|Third album "Shut Down The Streets"|
|Solo debut "The Slow Wonder"|
|New Pornographers' debut album "Mass Romantic"|
|Zumpano's debut album "Look What the Rookie Did"|
|Second album "Get Guilty"|
Carl Newman first gained a certain measure of cult indie-rock fame as the leader of Vancouver pop quartet Zumpano in the mid-1990s before becoming a bigger name as the primary lead singer and main songwriter of The New Pornographers, one of the most critically-acclaimed bands of the 2000s. As A.C. Newman, he began a lower-voltage, folk-influenced solo career with 2004's The Slow Wonder, which helped cement his reputation as one of the most talented and stylistically varied indie rockers of his generation.
Allan Carl Newman was born April 14, 1968 in Vancouver, British Columbia. The youngest of five children in a comfortable middle-class family, Newman grew up fascinated by the usual 1970s radio hits, but seeing the Martha Coolidge-directed cult romantic comedy "Valley Girl" (1983) at the age of 15 spurred a newfound interest in new wave music. After forming a jokey band in his teens called The Crusaders who performed ironic but affectionate indie rock versions of the Christian youth group songs of his childhood, Newman joined a Vancouver indie collective called Superconductor as their lead singer in the early 1990s. The band's shifting lineup (which could include up to six guitarists at a time) released three records during the first flush of the alternative music boom, but their peculiar blend of prog-rock complexity and aggressive experimental noise was too outré even for that era.
At the same time that Superconductor was a going concern, Newman formed a new band as an outlet for his own songwriting. Zumpano (somewhat obscurely named after the band's drummer, Jason Zumpano) signed to Sub Pop Records while the Seattle-based label was at its post-Nirvana height, but the band was even more out of step with the musical times than Superconductor, albeit in the opposite direction. Newman's songs with Zumpano were rooted in angelic AM radio pop of the late 1960s and early '70s, so much so that a cover of Jimmy Webb's relatively obscure pop-psych nugget "Rosecrans Boulevard" was a highlight of 1995's Look What The Rookie Did. Although both that album and Goin' Through Changes (1996) found a devoted cult audience, Zumpano did not sell many records, and they quietly split up after Sub Pop dropped them from the label.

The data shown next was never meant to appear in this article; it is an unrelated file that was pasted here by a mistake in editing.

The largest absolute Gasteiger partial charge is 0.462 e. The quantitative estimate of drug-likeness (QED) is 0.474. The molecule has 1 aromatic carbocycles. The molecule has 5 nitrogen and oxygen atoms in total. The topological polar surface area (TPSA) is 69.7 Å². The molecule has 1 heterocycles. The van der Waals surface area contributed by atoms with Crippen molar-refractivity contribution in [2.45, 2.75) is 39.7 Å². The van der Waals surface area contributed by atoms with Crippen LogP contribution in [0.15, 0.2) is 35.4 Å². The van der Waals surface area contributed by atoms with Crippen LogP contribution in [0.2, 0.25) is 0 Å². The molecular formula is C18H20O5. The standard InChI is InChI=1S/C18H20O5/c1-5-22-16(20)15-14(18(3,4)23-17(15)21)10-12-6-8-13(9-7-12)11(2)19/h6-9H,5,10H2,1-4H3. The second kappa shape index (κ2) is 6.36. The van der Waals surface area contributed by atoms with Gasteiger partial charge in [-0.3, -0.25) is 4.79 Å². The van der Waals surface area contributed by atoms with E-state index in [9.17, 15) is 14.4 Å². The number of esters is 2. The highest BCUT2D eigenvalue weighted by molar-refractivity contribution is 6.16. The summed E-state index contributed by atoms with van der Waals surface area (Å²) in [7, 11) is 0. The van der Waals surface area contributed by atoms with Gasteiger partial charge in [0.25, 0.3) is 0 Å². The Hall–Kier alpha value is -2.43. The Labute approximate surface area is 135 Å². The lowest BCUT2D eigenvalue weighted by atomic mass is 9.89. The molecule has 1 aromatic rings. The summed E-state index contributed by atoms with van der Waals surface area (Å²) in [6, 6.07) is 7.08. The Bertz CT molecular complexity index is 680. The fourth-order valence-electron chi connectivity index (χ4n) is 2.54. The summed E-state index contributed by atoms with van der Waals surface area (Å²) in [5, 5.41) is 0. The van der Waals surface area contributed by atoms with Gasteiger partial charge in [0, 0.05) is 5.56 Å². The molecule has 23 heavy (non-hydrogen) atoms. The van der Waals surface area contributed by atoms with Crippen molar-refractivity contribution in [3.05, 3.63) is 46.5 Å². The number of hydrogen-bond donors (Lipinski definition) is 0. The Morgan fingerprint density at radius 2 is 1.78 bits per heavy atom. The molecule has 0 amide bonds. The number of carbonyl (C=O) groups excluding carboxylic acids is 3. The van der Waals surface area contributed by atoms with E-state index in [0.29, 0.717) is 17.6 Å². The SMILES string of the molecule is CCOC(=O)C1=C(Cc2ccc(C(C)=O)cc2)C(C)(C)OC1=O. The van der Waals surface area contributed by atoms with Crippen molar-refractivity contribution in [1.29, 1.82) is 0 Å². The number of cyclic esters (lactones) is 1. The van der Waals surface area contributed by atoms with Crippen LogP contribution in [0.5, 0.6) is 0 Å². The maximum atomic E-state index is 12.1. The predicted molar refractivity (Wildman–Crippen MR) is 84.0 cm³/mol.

Newman formed The New Pornographers (named for Shôhei Imamura's double-life comedy "The Pornographers" (1966)) almost immediately upon the breakup of Zumpano, but took three years to complete the band's first album, Mass Romantic (2000). Originally envisioned as a studio-only supergroup made up of Newman's friends from Vancouver's indie rock scene, they became a permanent band led by Newman with singer Neko Case and singer-songwriter Dan Bejar as his stage and studio foils. Following their second album, Electric Version (2003), the group went on a brief hiatus as the members attended to other projects. One was keyboardist Blaine Thurier's second film as screenwriter and director, "Male Fantasy" (2004), which included a solo song by Newman, "Drink To Me, Babe, Then." That song also appeared on Newman's first solo album, The Slow Wonder (2004). Previously, The New Pornographers had recorded an affectionate cover of the 1970s Canadian hit "Your Daddy Don't Know," by the hard-rock outfit Toronto, for the soundtrack of the mockumentary "FUBAR" (2002). That film's director, Michael Dowse, had previously directed several New Pornographers videos, including the inventive clip for their debut single "Letter From An Occupant." Newman later composed his first complete film score for Dowse's romantic comedy "The F Word" (2013), starring Daniel Radcliffe and Zoe Kazan.
Newman began alternating solo records with New Pornographers albums and tours, treating them as more personal, intimate affairs than the band's splashier albums like Twin Cinema (2005). However, even in the band, Newman's songwriting took a more personal turn; Challengers (2007) was seen in reviews as being largely informed by Newman's relationship with Christy Newman, then an executive with the New Pornographers' label Matador Records, and his move to New York to start a new life with her. The newly-married couple resettled to a farm near Woodstock, NY, where Newman recorded his third solo album, Shut Down The Streets (2013). An intensely personal album about the death of Newman's mother and the birth of his first child, it was recorded in the style of the 1970s soft rock that had been the young Carl Newman's first musical love.
|Chose to go by the initials A.C. Newman for his solo career because "it sounded like a pseudonym, but it's not a pseudonym. It's my name" http://www.prefixmag.com/features/ac-newman/interview/12382/|
|"I'm known for those types of frenetic songs where they're asymmetrically structured, but I'm very pleased with myself when I write a simple song." -- http://www.prefixmag.com/features/ac-newman/interview/25160/|
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